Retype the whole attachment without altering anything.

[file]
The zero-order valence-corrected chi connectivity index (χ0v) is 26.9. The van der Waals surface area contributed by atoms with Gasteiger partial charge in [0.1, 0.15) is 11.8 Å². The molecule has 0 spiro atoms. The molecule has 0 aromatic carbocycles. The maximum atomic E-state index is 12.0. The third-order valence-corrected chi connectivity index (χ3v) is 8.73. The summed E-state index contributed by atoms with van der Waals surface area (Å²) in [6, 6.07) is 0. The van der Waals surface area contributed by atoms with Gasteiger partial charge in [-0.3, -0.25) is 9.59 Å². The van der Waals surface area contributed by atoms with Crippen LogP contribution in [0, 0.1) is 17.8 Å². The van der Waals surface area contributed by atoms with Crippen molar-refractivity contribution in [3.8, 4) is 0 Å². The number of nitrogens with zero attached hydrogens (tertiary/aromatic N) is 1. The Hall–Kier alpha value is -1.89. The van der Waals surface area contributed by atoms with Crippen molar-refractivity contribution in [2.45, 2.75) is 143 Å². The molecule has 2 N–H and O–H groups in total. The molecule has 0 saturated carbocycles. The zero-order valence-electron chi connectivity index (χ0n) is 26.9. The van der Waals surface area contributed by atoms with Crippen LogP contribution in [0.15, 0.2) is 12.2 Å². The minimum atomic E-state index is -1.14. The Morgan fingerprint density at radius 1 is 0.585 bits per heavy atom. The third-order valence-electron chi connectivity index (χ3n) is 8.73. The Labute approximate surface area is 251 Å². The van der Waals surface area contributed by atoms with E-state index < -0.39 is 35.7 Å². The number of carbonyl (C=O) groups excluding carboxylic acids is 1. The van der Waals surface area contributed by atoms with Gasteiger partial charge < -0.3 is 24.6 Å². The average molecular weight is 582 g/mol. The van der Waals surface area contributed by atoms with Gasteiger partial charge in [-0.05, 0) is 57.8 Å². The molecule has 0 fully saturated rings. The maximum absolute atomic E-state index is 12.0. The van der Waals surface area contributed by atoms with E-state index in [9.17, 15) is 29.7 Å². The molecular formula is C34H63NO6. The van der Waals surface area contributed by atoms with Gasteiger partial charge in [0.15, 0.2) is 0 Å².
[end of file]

The zero-order valence-corrected chi connectivity index (χ0v) is 26.9. The van der Waals surface area contributed by atoms with Gasteiger partial charge in [0.1, 0.15) is 11.8 Å². The molecule has 0 spiro atoms. The molecule has 0 aromatic carbocycles. The maximum atomic E-state index is 12.0. The third-order valence-corrected chi connectivity index (χ3v) is 8.73. The summed E-state index contributed by atoms with van der Waals surface area (Å²) in [6, 6.07) is 0. The van der Waals surface area contributed by atoms with Gasteiger partial charge in [-0.3, -0.25) is 9.59 Å². The van der Waals surface area contributed by atoms with Crippen LogP contribution in [0, 0.1) is 17.8 Å². The van der Waals surface area contributed by atoms with Crippen molar-refractivity contribution in [3.8, 4) is 0 Å². The number of nitrogens with zero attached hydrogens (tertiary/aromatic N) is 1. The Hall–Kier alpha value is -1.89. The van der Waals surface area contributed by atoms with Crippen molar-refractivity contribution in [2.45, 2.75) is 143 Å². The molecule has 2 N–H and O–H groups in total. The molecule has 0 saturated carbocycles. The zero-order valence-electron chi connectivity index (χ0n) is 26.9. The van der Waals surface area contributed by atoms with Crippen LogP contribution in [0.15, 0.2) is 12.2 Å². The minimum atomic E-state index is -1.14. The Morgan fingerprint density at radius 1 is 0.585 bits per heavy atom. The third-order valence-electron chi connectivity index (χ3n) is 8.73. The Labute approximate surface area is 251 Å². The van der Waals surface area contributed by atoms with E-state index < -0.39 is 35.7 Å². The number of carbonyl (C=O) groups excluding carboxylic acids is 1. The van der Waals surface area contributed by atoms with Gasteiger partial charge < -0.3 is 24.6 Å². The average molecular weight is 582 g/mol. The van der Waals surface area contributed by atoms with Gasteiger partial charge in [-0.05, 0) is 57.8 Å². The molecule has 0 fully saturated rings. The maximum absolute atomic E-state index is 12.0. The van der Waals surface area contributed by atoms with E-state index in [9.17, 15) is 29.7 Å². The molecular formula is C34H63NO6. The van der Waals surface area contributed by atoms with Gasteiger partial charge in [0.15, 0.2) is 0 Å².